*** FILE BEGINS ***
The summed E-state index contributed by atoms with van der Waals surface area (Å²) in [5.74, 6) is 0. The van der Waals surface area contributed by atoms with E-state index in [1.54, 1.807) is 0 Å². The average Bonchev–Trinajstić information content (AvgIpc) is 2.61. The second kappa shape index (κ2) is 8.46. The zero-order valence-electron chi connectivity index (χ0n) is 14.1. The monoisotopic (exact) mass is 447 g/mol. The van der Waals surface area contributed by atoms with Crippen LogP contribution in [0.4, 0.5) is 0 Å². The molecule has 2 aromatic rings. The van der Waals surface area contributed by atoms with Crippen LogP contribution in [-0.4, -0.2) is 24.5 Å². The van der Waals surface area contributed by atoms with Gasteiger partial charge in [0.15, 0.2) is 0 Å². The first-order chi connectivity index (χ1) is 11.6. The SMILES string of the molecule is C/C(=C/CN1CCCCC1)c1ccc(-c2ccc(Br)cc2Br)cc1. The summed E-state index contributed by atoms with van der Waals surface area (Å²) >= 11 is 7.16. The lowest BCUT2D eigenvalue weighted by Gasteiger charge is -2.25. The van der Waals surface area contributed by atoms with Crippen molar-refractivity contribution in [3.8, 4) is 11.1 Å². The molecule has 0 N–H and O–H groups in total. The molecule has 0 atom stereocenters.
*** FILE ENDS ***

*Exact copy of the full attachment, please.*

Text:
The summed E-state index contributed by atoms with van der Waals surface area (Å²) in [5.74, 6) is 0. The van der Waals surface area contributed by atoms with E-state index in [1.54, 1.807) is 0 Å². The average Bonchev–Trinajstić information content (AvgIpc) is 2.61. The second kappa shape index (κ2) is 8.46. The zero-order valence-electron chi connectivity index (χ0n) is 14.1. The monoisotopic (exact) mass is 447 g/mol. The van der Waals surface area contributed by atoms with Crippen LogP contribution in [0.4, 0.5) is 0 Å². The molecule has 2 aromatic rings. The van der Waals surface area contributed by atoms with Crippen LogP contribution in [-0.4, -0.2) is 24.5 Å². The van der Waals surface area contributed by atoms with Gasteiger partial charge in [0.15, 0.2) is 0 Å². The first-order chi connectivity index (χ1) is 11.6. The SMILES string of the molecule is C/C(=C/CN1CCCCC1)c1ccc(-c2ccc(Br)cc2Br)cc1. The summed E-state index contributed by atoms with van der Waals surface area (Å²) >= 11 is 7.16. The lowest BCUT2D eigenvalue weighted by Gasteiger charge is -2.25. The van der Waals surface area contributed by atoms with Crippen molar-refractivity contribution in [3.8, 4) is 11.1 Å². The molecule has 0 N–H and O–H groups in total. The molecule has 0 atom stereocenters.